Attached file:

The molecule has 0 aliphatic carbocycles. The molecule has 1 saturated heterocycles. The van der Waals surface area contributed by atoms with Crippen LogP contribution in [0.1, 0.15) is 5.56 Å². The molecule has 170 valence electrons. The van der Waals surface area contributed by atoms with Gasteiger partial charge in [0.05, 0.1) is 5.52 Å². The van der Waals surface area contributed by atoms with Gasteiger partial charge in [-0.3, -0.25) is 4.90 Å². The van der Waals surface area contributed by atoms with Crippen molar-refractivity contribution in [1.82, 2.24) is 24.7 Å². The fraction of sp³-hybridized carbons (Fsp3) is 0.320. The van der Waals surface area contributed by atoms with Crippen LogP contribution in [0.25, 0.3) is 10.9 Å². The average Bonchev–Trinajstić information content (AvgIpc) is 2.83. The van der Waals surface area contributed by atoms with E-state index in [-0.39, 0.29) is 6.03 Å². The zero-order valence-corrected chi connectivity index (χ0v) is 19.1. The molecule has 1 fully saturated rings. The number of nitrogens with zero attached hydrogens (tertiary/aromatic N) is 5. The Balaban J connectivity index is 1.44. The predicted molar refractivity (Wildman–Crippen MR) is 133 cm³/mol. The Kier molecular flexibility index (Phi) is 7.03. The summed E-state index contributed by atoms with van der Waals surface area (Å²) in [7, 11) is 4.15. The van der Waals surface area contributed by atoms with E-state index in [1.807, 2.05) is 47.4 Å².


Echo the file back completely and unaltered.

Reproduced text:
The molecule has 0 aliphatic carbocycles. The molecule has 1 saturated heterocycles. The van der Waals surface area contributed by atoms with Crippen LogP contribution in [0.1, 0.15) is 5.56 Å². The molecule has 170 valence electrons. The van der Waals surface area contributed by atoms with Gasteiger partial charge in [0.05, 0.1) is 5.52 Å². The van der Waals surface area contributed by atoms with Gasteiger partial charge in [-0.3, -0.25) is 4.90 Å². The van der Waals surface area contributed by atoms with Crippen molar-refractivity contribution in [1.82, 2.24) is 24.7 Å². The fraction of sp³-hybridized carbons (Fsp3) is 0.320. The van der Waals surface area contributed by atoms with Crippen LogP contribution in [0.25, 0.3) is 10.9 Å². The average Bonchev–Trinajstić information content (AvgIpc) is 2.83. The van der Waals surface area contributed by atoms with E-state index in [-0.39, 0.29) is 6.03 Å². The zero-order valence-corrected chi connectivity index (χ0v) is 19.1. The molecule has 1 fully saturated rings. The number of nitrogens with zero attached hydrogens (tertiary/aromatic N) is 5. The Balaban J connectivity index is 1.44. The predicted molar refractivity (Wildman–Crippen MR) is 133 cm³/mol. The Kier molecular flexibility index (Phi) is 7.03. The summed E-state index contributed by atoms with van der Waals surface area (Å²) in [7, 11) is 4.15. The van der Waals surface area contributed by atoms with E-state index in [1.807, 2.05) is 47.4 Å².